When I finally got around to eating the doughnuts 20 minutes later, I began with the raspberry filled. It was a light tan color and was covered in a thin layer of icing. I took a bite expecting a mouthful of raspberry filling. However, I got a regular- tasting doughnut with almost no filling. While the doughnut was light, fluffy and delicious, I wanted the filling. Upon further examination I discovered that the doughnut did have filling, it was just all on one side. One side of the doughnut had almost no filling and the other had more filling than doughnut. Despite that, it was a generally good doughnut.
The blueberry cake doughnut was also a generally good doughnut. It had a dense texture and a dense flavor to match. The doughnut packed a large amount of blueberry flavor in every bite. The only thing I can really say is that it was delicious. It was a really good doughnut.
In total, my experience at the Doughnut Factory was good. The old man was nice and patient. The doughnuts were overall really good and gave me a terrific sugar high. The Doughnut Factory is worth a stop.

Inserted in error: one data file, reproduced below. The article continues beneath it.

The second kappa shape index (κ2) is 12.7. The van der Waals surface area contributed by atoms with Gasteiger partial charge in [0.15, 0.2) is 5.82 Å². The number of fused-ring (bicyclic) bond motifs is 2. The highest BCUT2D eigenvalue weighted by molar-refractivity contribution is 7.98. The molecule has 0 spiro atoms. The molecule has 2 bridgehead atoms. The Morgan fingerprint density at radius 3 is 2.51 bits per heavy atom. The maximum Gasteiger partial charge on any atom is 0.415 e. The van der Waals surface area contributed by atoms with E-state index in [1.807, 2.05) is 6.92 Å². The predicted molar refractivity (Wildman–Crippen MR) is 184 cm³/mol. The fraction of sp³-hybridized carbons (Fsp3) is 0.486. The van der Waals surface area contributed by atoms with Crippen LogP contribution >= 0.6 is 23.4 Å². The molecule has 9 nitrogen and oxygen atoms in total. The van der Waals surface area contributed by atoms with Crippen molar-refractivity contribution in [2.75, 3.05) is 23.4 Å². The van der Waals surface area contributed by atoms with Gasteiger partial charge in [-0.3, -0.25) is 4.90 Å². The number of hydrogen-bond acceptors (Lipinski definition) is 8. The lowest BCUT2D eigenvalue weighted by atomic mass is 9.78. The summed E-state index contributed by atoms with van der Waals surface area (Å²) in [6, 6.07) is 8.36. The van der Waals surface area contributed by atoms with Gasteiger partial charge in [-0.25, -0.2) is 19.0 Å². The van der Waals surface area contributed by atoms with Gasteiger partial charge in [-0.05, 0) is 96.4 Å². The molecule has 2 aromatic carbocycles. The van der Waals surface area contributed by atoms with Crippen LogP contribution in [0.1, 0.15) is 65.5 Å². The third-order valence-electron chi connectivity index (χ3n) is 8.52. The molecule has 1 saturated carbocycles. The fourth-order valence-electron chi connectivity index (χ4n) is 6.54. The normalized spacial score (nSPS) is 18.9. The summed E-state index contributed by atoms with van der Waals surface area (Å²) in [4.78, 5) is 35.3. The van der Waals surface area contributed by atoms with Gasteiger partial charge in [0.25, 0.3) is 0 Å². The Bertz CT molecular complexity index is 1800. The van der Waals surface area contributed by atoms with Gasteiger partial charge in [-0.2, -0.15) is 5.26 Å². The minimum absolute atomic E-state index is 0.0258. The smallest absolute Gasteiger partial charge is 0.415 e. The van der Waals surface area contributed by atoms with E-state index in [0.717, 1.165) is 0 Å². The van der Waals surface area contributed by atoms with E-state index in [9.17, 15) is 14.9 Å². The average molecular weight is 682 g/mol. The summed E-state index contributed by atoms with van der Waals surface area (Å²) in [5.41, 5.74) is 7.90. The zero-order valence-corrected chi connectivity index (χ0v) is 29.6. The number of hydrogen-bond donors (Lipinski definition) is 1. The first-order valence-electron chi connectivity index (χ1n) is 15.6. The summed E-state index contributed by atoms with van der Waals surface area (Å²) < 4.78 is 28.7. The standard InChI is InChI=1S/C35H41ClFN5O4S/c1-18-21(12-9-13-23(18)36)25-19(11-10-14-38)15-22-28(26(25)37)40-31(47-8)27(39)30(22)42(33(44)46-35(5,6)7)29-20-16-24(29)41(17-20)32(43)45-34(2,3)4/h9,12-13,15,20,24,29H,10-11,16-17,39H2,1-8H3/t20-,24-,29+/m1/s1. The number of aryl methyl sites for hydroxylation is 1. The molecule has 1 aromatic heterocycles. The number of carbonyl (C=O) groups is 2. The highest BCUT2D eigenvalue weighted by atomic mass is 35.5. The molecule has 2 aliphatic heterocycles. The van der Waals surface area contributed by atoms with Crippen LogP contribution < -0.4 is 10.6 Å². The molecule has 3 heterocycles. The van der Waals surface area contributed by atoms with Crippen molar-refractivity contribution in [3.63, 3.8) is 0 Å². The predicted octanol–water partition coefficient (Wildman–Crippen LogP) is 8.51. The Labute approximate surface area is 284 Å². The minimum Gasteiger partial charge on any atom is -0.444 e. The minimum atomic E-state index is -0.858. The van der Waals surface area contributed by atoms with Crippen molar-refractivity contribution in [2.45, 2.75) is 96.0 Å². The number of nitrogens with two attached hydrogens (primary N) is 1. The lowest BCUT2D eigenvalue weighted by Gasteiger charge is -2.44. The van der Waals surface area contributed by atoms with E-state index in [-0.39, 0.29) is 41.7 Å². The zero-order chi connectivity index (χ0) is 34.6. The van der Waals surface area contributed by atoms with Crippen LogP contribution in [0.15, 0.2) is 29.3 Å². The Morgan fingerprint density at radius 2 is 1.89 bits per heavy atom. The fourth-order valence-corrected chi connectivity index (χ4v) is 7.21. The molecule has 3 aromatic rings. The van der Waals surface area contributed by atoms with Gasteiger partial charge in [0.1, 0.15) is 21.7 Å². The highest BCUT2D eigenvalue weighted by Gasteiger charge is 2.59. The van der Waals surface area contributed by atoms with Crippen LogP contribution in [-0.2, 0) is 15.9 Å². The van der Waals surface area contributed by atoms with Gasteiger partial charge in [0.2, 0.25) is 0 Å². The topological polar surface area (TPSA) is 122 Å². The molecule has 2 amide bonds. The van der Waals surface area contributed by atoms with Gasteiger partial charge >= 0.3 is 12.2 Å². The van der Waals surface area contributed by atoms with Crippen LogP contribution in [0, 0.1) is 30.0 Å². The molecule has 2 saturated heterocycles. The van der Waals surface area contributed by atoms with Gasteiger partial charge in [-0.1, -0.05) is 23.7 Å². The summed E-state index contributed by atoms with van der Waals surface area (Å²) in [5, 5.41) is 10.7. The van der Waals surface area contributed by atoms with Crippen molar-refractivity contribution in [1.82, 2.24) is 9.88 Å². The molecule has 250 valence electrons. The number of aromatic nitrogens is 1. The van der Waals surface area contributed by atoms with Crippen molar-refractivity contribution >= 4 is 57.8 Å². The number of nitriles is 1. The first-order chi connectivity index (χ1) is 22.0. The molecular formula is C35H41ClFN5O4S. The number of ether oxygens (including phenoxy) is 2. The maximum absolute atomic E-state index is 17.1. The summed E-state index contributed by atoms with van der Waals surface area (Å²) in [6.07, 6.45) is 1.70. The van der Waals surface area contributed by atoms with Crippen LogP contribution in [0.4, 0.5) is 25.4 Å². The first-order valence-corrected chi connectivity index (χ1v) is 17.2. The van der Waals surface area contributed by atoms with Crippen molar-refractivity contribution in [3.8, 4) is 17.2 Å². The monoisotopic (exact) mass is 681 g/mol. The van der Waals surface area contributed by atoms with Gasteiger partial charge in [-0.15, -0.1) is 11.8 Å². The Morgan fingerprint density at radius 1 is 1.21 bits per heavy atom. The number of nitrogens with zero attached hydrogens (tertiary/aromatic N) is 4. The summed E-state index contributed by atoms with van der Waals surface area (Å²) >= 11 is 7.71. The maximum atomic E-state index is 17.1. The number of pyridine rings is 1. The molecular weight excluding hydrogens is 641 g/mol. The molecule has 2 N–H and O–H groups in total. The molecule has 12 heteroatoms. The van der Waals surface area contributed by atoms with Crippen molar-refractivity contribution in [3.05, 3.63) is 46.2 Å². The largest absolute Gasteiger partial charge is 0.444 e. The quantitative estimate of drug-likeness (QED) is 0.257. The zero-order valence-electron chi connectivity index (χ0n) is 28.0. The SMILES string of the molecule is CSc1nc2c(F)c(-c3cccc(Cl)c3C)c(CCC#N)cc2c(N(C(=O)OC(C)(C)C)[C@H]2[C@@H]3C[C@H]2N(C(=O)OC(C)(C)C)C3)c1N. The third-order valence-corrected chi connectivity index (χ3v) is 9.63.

After swinging a sharp left into the tiny parking lot of Anthony’s Diner, 10 West 9th Street in Eudora, I was underwhelmed by the restaurant’s appearance. I expected it to be small, but it was really small. The front of the restaurant was completely flat and the width of the four parking spaces. The bottom two feet of the wall were brick with the rest a deep blue siding that gave it a quaint appearance.
The menu on the other hand was not quaint. With a name like Anthony’s Diner I expected cheeseburgers, fries and maybe some pot roast. While there were chicken strips, the menu largely consisted of Italian dishes like pasta primavera and mostaccioli with red cream sauce. After debating over ordering the shrimp scampi pasta, I decided on the meatball grinder with a side of French fries.